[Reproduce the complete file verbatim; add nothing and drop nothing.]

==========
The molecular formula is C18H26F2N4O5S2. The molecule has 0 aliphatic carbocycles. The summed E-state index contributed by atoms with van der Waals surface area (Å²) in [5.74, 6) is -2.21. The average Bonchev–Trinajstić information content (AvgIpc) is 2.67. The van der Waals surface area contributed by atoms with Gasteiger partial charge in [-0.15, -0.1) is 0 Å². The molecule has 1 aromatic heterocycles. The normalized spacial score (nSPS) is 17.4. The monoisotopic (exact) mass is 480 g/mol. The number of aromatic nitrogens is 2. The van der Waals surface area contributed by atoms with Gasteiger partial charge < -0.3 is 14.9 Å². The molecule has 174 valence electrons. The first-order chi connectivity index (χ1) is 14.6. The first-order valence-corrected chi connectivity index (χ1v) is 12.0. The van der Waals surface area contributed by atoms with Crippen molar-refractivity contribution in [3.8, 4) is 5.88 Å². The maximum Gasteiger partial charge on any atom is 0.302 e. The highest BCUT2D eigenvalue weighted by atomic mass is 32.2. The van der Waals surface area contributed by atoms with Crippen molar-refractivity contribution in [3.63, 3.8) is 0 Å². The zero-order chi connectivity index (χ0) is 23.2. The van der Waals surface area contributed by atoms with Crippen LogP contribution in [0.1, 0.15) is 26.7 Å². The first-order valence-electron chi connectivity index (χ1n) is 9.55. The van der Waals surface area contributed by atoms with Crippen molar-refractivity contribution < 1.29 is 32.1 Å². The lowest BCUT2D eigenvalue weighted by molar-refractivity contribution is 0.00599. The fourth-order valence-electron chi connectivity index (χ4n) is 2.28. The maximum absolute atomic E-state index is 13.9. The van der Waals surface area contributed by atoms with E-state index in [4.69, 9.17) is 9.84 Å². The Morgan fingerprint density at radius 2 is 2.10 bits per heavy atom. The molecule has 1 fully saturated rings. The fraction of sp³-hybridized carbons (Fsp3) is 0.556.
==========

The molecular formula is C18H26F2N4O5S2. The molecule has 0 aliphatic carbocycles. The summed E-state index contributed by atoms with van der Waals surface area (Å²) in [5.74, 6) is -2.21. The average Bonchev–Trinajstić information content (AvgIpc) is 2.67. The van der Waals surface area contributed by atoms with Gasteiger partial charge in [-0.15, -0.1) is 0 Å². The molecule has 1 aromatic heterocycles. The normalized spacial score (nSPS) is 17.4. The monoisotopic (exact) mass is 480 g/mol. The number of aromatic nitrogens is 2. The van der Waals surface area contributed by atoms with Gasteiger partial charge < -0.3 is 14.9 Å². The molecule has 174 valence electrons. The first-order chi connectivity index (χ1) is 14.6. The first-order valence-corrected chi connectivity index (χ1v) is 12.0. The van der Waals surface area contributed by atoms with Crippen molar-refractivity contribution in [3.8, 4) is 5.88 Å². The maximum Gasteiger partial charge on any atom is 0.302 e. The highest BCUT2D eigenvalue weighted by atomic mass is 32.2. The van der Waals surface area contributed by atoms with Crippen molar-refractivity contribution in [3.63, 3.8) is 0 Å². The zero-order chi connectivity index (χ0) is 23.2. The van der Waals surface area contributed by atoms with Crippen LogP contribution in [0.1, 0.15) is 26.7 Å². The first-order valence-electron chi connectivity index (χ1n) is 9.55. The van der Waals surface area contributed by atoms with Crippen molar-refractivity contribution < 1.29 is 32.1 Å². The lowest BCUT2D eigenvalue weighted by molar-refractivity contribution is 0.00599. The fourth-order valence-electron chi connectivity index (χ4n) is 2.28. The maximum absolute atomic E-state index is 13.9. The van der Waals surface area contributed by atoms with E-state index in [4.69, 9.17) is 9.84 Å². The Morgan fingerprint density at radius 2 is 2.10 bits per heavy atom. The molecule has 1 fully saturated rings. The fraction of sp³-hybridized carbons (Fsp3) is 0.556.